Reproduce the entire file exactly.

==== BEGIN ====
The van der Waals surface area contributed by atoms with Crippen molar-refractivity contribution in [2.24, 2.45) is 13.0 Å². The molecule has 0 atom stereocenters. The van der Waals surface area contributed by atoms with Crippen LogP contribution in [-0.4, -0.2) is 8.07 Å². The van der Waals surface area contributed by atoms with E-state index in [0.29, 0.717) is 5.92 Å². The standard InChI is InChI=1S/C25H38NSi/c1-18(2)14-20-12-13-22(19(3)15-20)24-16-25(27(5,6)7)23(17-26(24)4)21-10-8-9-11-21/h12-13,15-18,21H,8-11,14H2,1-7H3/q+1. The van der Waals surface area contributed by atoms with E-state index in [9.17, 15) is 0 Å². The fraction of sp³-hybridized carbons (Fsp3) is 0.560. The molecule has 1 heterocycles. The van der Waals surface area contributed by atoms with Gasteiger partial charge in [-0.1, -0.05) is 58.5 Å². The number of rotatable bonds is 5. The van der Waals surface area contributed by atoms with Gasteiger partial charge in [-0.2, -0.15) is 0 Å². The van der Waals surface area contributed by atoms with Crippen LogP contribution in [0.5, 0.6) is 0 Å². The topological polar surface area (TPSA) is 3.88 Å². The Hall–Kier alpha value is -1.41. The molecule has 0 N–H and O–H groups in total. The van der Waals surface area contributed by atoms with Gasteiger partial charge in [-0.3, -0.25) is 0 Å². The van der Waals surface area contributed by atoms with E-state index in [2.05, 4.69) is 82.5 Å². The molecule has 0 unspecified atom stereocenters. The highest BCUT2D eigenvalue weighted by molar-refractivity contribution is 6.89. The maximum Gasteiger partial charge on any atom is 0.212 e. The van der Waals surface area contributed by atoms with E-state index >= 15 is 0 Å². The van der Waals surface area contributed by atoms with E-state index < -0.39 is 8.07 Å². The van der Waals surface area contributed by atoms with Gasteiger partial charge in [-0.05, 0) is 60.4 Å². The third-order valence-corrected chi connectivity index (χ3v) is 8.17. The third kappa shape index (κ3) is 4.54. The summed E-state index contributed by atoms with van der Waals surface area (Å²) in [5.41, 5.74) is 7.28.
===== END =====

The van der Waals surface area contributed by atoms with Crippen molar-refractivity contribution in [2.24, 2.45) is 13.0 Å². The molecule has 0 atom stereocenters. The van der Waals surface area contributed by atoms with Crippen LogP contribution in [-0.4, -0.2) is 8.07 Å². The van der Waals surface area contributed by atoms with E-state index in [0.29, 0.717) is 5.92 Å². The standard InChI is InChI=1S/C25H38NSi/c1-18(2)14-20-12-13-22(19(3)15-20)24-16-25(27(5,6)7)23(17-26(24)4)21-10-8-9-11-21/h12-13,15-18,21H,8-11,14H2,1-7H3/q+1. The van der Waals surface area contributed by atoms with E-state index in [9.17, 15) is 0 Å². The fraction of sp³-hybridized carbons (Fsp3) is 0.560. The molecule has 1 heterocycles. The van der Waals surface area contributed by atoms with Gasteiger partial charge in [-0.1, -0.05) is 58.5 Å². The number of rotatable bonds is 5. The van der Waals surface area contributed by atoms with Gasteiger partial charge in [-0.2, -0.15) is 0 Å². The van der Waals surface area contributed by atoms with Crippen LogP contribution in [0.5, 0.6) is 0 Å². The topological polar surface area (TPSA) is 3.88 Å². The Hall–Kier alpha value is -1.41. The molecule has 0 N–H and O–H groups in total. The van der Waals surface area contributed by atoms with Gasteiger partial charge in [-0.3, -0.25) is 0 Å². The van der Waals surface area contributed by atoms with E-state index in [2.05, 4.69) is 82.5 Å². The molecule has 0 unspecified atom stereocenters. The highest BCUT2D eigenvalue weighted by molar-refractivity contribution is 6.89. The maximum Gasteiger partial charge on any atom is 0.212 e. The van der Waals surface area contributed by atoms with E-state index >= 15 is 0 Å². The van der Waals surface area contributed by atoms with E-state index < -0.39 is 8.07 Å². The van der Waals surface area contributed by atoms with Gasteiger partial charge in [-0.05, 0) is 60.4 Å². The third-order valence-corrected chi connectivity index (χ3v) is 8.17. The third kappa shape index (κ3) is 4.54. The summed E-state index contributed by atoms with van der Waals surface area (Å²) in [5.41, 5.74) is 7.28.